It’s been a nutty week. Editing two novels of my own while critiquing a friend’s novel…. This has all piled up on me, and I’m quite amazed I’m even getting this post out the door considering the Day Job has been hammering me quite hard as well.
All-in-all a good week for me, to be honest. It’s also been a great week for the links, so let’s get to it!
For those of you suffering from over-planning syndrome, this is a good post for you to read. If your players suffer from the same malady around the table, then point them to this post. As a GM, it’s a good read as well because it can help you present the right information at the right time in the right order to short circuit the analysis paralysis that some groups suffer from. I’m going to have to adjust my gaming style with my monthly Pathfinder group a bit now that I’ve read this article. I think it’ll help around the table.
Chris has a great post that breaks down the 8 types of fun. I think his take is spot on and enlightening. It’s given me some food for thought on what kind of fun I like having vs. what my players like to do and where we can find some common ground.
Delta has a great list of the various aging rules from the generations of D&D. It’s a most excellent compilation of rules and styles of aging. If you’re building a game in which the age of the characters matters, you owe it to yourself to check this out and get food for thought.
Mike has three reviews here of three different RPG products. The reviews are very helpful. I had my eye on the Pythos game at one point, but it fell off my radar for reasons unknown. Now Mike’s put it back on my radar. He breaks down the pros and cons of the game, and I think the pros in his review outweigh the cons. I’ll have to check it out more in depth for myself.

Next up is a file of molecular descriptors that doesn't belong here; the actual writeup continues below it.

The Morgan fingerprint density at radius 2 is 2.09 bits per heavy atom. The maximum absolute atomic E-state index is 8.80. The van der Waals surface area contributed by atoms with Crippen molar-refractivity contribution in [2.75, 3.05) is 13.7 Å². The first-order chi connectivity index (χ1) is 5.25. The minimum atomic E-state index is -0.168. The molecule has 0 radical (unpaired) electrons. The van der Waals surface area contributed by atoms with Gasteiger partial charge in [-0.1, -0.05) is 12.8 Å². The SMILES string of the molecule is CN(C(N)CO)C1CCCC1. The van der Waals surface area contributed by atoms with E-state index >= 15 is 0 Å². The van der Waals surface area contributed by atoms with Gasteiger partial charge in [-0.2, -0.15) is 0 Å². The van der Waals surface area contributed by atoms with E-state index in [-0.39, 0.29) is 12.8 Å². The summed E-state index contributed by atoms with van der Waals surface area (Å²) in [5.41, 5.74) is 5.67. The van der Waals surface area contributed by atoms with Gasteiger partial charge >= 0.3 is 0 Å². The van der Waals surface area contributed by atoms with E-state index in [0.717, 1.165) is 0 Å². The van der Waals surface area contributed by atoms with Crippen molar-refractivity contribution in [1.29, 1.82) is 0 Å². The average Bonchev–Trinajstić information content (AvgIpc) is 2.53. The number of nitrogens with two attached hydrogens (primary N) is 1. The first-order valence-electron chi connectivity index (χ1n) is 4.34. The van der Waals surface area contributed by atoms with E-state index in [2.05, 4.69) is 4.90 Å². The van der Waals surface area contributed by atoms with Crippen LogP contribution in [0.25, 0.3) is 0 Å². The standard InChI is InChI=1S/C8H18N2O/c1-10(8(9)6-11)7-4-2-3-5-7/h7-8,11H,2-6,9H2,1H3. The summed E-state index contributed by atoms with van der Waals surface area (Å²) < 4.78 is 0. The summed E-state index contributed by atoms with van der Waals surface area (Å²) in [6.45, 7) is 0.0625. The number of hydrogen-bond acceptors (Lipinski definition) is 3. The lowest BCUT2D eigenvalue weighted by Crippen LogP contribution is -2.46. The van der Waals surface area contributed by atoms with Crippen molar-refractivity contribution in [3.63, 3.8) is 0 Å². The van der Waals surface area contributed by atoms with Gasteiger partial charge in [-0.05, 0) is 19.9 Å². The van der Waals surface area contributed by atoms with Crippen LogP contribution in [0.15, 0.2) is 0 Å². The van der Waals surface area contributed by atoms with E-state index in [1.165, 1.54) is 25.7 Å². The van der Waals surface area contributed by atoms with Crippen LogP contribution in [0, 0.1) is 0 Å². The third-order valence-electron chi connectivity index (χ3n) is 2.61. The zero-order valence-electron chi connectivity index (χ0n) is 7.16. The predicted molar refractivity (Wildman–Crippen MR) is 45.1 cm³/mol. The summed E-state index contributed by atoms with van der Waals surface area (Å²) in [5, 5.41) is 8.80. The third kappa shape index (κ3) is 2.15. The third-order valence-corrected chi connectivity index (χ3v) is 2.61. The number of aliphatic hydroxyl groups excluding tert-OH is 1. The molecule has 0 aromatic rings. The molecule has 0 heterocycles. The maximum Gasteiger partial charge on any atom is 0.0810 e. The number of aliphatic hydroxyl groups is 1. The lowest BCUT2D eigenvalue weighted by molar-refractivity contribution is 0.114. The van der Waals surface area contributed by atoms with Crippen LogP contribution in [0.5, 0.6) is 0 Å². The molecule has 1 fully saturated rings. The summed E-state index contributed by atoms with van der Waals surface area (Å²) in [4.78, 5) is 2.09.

The mix of background and information Dyson puts out with his maps really brings them to life. I see the events unfold around this beautiful location as I read the text. Very evocative. Thanks for the map and the background, Dyson. Well done!
I used to have a bit of source material called “Found Locations” way back in the early 90s. I think it was a Judge’s Guild bit of material, but I could be wrong on that. I used it quite a bit. Almost to the point of having the binding fall apart. I’ve since fallen away from using found locations, but I think I might get back to it with my Pathfinder game once the group gets out of their current dungeon delve.
I feel your pain of campaign suspension, Angela. It’s a hard thing to do… and then come back to where you left off. At one point in my life, I had two roommates and a whole gaggle of close friends who were all role players. We gamed at our house, and I eventually had to run to an office supply store for a box with the hanging file folders. I marked the folders with numbers and then created a spreadsheet to track game system, campaign, GM, players, characters, and misc. notes to keep everything straight. We had nearly 30 concurrent campaigns going at once. Many of the suspended for long periods while the GM thought of next steps, but most of them were touched on at least once a month. This may sound nuts, but it was a rare day for us to not gather and role play. Out of a 30-day month, we probably gamed at least 25 of them.
I’m not into D&D 5e. I probably won’t be. I’ve heard good things about the game, but I’m so heavily invested in (and incredibly happy with) Pathfinder, that I don’t see a similar game system in the same genre supplanting what I already have. That’s why you haven’t seen many (if any) D&D 5e posts here. However, when I read this post by Ameron, I knew it might be useful to some of my audience out there in the blogosphere. So… here’s the link to a great breakdown of some of the D&D 5e rules!
This is a great post for all GURPS players and GMs to read. It clearly and concisely explains the difference between basic damage, penetrating damage, injury, “lose HP” statements, and multipliers. Thanks for the clarity, Peter!